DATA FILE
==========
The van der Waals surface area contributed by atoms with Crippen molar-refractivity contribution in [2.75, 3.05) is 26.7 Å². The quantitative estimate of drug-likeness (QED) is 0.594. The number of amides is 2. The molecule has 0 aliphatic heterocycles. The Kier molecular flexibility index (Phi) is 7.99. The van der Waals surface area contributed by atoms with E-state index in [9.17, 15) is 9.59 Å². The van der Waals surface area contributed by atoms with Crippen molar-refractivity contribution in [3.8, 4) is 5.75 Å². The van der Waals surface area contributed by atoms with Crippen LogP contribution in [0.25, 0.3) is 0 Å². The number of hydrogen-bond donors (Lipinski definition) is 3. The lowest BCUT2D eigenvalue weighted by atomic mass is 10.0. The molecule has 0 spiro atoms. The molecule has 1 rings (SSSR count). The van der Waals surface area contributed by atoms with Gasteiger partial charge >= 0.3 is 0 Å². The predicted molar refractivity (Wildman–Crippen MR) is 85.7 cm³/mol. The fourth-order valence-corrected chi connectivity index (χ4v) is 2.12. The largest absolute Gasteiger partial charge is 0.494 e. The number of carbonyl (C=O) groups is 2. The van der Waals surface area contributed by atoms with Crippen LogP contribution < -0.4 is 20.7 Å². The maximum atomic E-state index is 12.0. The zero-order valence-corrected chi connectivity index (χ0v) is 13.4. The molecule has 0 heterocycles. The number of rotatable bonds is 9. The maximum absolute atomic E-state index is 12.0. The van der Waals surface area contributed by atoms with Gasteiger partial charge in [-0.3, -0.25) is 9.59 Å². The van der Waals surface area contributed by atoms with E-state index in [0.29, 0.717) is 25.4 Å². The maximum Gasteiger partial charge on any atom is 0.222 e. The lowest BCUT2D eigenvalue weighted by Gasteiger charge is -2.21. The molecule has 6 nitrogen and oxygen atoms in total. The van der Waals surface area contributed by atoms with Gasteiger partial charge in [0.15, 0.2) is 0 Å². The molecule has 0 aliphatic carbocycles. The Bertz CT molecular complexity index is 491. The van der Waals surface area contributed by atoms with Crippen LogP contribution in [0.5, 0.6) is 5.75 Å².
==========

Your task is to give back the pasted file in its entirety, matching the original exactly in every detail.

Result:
The van der Waals surface area contributed by atoms with Crippen molar-refractivity contribution in [2.75, 3.05) is 26.7 Å². The quantitative estimate of drug-likeness (QED) is 0.594. The number of amides is 2. The molecule has 0 aliphatic heterocycles. The Kier molecular flexibility index (Phi) is 7.99. The van der Waals surface area contributed by atoms with E-state index in [9.17, 15) is 9.59 Å². The van der Waals surface area contributed by atoms with Crippen molar-refractivity contribution in [3.8, 4) is 5.75 Å². The van der Waals surface area contributed by atoms with Crippen LogP contribution in [0.25, 0.3) is 0 Å². The number of hydrogen-bond donors (Lipinski definition) is 3. The lowest BCUT2D eigenvalue weighted by atomic mass is 10.0. The molecule has 0 spiro atoms. The molecule has 1 rings (SSSR count). The van der Waals surface area contributed by atoms with Gasteiger partial charge >= 0.3 is 0 Å². The predicted molar refractivity (Wildman–Crippen MR) is 85.7 cm³/mol. The fourth-order valence-corrected chi connectivity index (χ4v) is 2.12. The largest absolute Gasteiger partial charge is 0.494 e. The number of carbonyl (C=O) groups is 2. The van der Waals surface area contributed by atoms with Crippen LogP contribution < -0.4 is 20.7 Å². The maximum atomic E-state index is 12.0. The zero-order valence-corrected chi connectivity index (χ0v) is 13.4. The molecule has 0 heterocycles. The number of rotatable bonds is 9. The maximum absolute atomic E-state index is 12.0. The van der Waals surface area contributed by atoms with Gasteiger partial charge in [-0.3, -0.25) is 9.59 Å². The van der Waals surface area contributed by atoms with E-state index in [0.29, 0.717) is 25.4 Å². The maximum Gasteiger partial charge on any atom is 0.222 e. The lowest BCUT2D eigenvalue weighted by Gasteiger charge is -2.21. The molecule has 6 nitrogen and oxygen atoms in total. The van der Waals surface area contributed by atoms with Gasteiger partial charge in [0.15, 0.2) is 0 Å². The molecule has 0 aliphatic carbocycles. The Bertz CT molecular complexity index is 491. The van der Waals surface area contributed by atoms with Crippen LogP contribution in [0.5, 0.6) is 5.75 Å².